Consumers estimate the size of a product to be smaller when the product is animated to move faster in video ads.
A pilot study conducted by a team of LSU Health New Orleans School of Medicine faculty has found that Snapchat is an effective tool to teach residents emergency radiology.
Anti-Asian hate crimes during health crises are unfortunately not new, according to a new academic paper examining the history of this phenomenon. The research team, including an Iowa State University criminal justice researcher, looked at how anti-Asian hate crimes during the COVID-19 pandemic have furthered the historical 'othering' of Asian Americans and reproduced inequalities.
A new study led by researchers at McGill University finds that people who get their news from social media are more likely to have misperceptions about COVID-19. Those that consume more traditional news media have fewer misperceptions and are more likely to follow public health recommendations like social distancing.
A new study found men are more likely than women to endorse conspiracy theories connected to COVID-19. The study included a national survey that showed belief in these theories had more to do with gender than political affiliation. The research will help debunk potentially dangerous falsehoods regarding the pandemic and enhance public health practices.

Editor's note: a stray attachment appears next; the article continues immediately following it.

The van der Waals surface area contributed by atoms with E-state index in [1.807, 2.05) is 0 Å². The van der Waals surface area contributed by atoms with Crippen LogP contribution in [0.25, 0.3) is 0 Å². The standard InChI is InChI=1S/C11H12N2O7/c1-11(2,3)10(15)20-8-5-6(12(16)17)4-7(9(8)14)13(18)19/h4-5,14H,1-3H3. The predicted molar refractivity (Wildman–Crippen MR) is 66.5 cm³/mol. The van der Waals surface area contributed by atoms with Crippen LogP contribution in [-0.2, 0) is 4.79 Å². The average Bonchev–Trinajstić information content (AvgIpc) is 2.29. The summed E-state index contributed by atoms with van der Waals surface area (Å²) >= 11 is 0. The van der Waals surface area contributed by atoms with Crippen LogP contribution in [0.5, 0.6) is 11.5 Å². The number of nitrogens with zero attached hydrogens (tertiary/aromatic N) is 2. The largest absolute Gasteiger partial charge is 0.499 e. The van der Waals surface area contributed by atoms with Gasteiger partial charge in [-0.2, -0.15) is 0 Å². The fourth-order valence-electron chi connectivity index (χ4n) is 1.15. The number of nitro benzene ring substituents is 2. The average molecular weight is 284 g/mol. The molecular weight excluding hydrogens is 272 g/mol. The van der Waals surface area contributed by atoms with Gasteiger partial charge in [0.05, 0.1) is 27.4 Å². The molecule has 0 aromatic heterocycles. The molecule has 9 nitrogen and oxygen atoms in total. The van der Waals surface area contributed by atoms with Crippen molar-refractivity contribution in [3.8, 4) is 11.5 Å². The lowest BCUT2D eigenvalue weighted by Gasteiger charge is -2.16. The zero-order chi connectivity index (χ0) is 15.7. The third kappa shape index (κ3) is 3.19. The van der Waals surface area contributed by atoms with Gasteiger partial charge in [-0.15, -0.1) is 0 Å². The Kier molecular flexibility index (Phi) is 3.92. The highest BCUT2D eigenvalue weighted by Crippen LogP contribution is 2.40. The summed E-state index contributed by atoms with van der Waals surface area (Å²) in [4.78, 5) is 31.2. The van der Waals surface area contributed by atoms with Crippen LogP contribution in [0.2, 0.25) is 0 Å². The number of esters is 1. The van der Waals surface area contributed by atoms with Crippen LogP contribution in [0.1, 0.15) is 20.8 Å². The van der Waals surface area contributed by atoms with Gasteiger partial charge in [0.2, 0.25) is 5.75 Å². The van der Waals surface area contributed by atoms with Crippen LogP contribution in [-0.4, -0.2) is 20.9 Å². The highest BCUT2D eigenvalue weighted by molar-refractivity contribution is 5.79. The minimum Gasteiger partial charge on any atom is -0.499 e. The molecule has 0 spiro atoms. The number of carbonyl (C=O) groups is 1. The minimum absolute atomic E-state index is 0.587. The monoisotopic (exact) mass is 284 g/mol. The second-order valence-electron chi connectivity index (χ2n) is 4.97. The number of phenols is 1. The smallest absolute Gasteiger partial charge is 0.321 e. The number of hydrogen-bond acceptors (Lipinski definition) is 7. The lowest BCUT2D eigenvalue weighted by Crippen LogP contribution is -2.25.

Analysis by assistant professor of environment and society and sociology at Brown found that press releases expressing opposition to climate action were twice as likely to receive news coverage as those supporting action.
Researchers have developed an automated machine learning system they say can detect social media posts involved in coordinated political influence campaigns -- such as Russia's alleged efforts to sway the results of the 2016 elections in the United States -- regardless of platform and based only on the content of the posts.
Researchers from Michigan State University and California State University-Fullerton conducted the first study comparing problematic use between Facebook and Snapchat -- while also uncovering surprising findings about users' personality traits.
In a new JAMA editorial, a Boston University School of Public Health (BUSPH) researcher and a health research journalist outline common ways that media, governments, and industry and academic public relations press releases have incompletely and misleadingly reported coronavirus research, and how they can do better.
A study co-authored by MIT scholars contains bad news and good news about Covid-19 misinformation -- and a new insight that may help reduce the problem.